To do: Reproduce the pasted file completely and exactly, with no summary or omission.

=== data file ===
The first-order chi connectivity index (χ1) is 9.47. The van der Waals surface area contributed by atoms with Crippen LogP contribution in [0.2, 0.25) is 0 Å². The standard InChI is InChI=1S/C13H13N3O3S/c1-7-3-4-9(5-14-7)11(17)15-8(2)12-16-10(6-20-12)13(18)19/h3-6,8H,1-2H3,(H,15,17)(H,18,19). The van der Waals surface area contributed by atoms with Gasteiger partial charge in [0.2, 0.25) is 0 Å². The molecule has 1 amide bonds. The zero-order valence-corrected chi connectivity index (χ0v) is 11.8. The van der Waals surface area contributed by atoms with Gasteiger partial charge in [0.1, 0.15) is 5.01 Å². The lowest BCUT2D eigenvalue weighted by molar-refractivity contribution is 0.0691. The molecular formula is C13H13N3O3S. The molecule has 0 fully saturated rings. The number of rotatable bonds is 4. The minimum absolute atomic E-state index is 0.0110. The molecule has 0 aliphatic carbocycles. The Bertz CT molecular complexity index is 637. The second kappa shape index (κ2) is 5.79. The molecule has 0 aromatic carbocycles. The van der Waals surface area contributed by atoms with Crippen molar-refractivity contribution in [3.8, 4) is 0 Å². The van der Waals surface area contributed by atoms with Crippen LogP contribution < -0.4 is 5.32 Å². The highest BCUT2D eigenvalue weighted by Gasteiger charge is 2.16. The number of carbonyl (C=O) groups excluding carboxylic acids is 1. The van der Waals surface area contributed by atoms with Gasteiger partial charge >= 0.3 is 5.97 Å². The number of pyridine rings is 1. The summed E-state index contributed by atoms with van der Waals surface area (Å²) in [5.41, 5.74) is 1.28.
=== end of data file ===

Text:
The first-order chi connectivity index (χ1) is 9.47. The van der Waals surface area contributed by atoms with Crippen LogP contribution in [0.2, 0.25) is 0 Å². The standard InChI is InChI=1S/C13H13N3O3S/c1-7-3-4-9(5-14-7)11(17)15-8(2)12-16-10(6-20-12)13(18)19/h3-6,8H,1-2H3,(H,15,17)(H,18,19). The van der Waals surface area contributed by atoms with Gasteiger partial charge in [0.2, 0.25) is 0 Å². The molecule has 1 amide bonds. The zero-order valence-corrected chi connectivity index (χ0v) is 11.8. The van der Waals surface area contributed by atoms with Gasteiger partial charge in [0.1, 0.15) is 5.01 Å². The lowest BCUT2D eigenvalue weighted by molar-refractivity contribution is 0.0691. The molecular formula is C13H13N3O3S. The molecule has 0 fully saturated rings. The number of rotatable bonds is 4. The minimum absolute atomic E-state index is 0.0110. The molecule has 0 aliphatic carbocycles. The Bertz CT molecular complexity index is 637. The second kappa shape index (κ2) is 5.79. The molecule has 0 aromatic carbocycles. The van der Waals surface area contributed by atoms with Crippen molar-refractivity contribution in [3.8, 4) is 0 Å². The van der Waals surface area contributed by atoms with Crippen LogP contribution < -0.4 is 5.32 Å². The highest BCUT2D eigenvalue weighted by Gasteiger charge is 2.16. The number of carbonyl (C=O) groups excluding carboxylic acids is 1. The van der Waals surface area contributed by atoms with Gasteiger partial charge >= 0.3 is 5.97 Å². The number of pyridine rings is 1. The summed E-state index contributed by atoms with van der Waals surface area (Å²) in [5.41, 5.74) is 1.28.